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Drinking Water Testing, Water Well Testing

Examination of Water. The following simple tests may be made by any one. Samples should be collected in long tubes two or three inches in diameter which should have been previously rinsed out with a little dilute hydrochloric acid and afterwards with some of the water which it is desired to examine. If river or lake water is the subject of the inquiry, the samples should be taken at various points and beneath the surface, so as to exclude scum, etc., and a note should be made in each instance of the exact locality from whence they are taken. The tubes should be well stoppered and placed in the light, but an inch or two should be left from the surface of the water to the under side of the stopper. They should stand for not less than twenty-four hours and then be examined to see if vegetation is encouraged ; this may be detected by the smell. If this is not apparent, slightly warm the tubes and test them again. A similar tube should be filled with distilled water and placed alongside the others on a sheet of white paper and the colours compared.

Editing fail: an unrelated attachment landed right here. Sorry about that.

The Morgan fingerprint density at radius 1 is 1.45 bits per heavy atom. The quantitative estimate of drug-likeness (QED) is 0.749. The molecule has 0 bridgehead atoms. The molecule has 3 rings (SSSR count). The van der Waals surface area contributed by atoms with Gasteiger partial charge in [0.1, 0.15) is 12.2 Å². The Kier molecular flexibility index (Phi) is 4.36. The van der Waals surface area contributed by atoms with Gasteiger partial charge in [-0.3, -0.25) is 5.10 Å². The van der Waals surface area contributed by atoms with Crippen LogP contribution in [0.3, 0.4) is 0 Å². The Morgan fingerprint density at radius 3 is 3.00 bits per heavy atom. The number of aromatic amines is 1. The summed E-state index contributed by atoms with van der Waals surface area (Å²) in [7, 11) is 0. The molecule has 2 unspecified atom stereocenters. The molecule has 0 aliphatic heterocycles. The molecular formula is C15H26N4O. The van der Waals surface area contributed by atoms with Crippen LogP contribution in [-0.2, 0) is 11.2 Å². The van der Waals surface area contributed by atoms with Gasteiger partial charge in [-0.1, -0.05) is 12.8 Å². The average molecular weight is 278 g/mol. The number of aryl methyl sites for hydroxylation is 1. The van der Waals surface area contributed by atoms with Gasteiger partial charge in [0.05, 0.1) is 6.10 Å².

If a drop of Condy's Fluid (permanganate of potassium) is placed in the water and it becomes bleached in a short time, it is a sign of the presence of organic matter. A portion of the water may be evaporated and the residue burnt, when if it blackens it indicates the existence of animal organic matter.

If a sample of impure water is put on a gelatine film resting on a plate, organisms will multiply rapidly and are easily discernible under the microscope.

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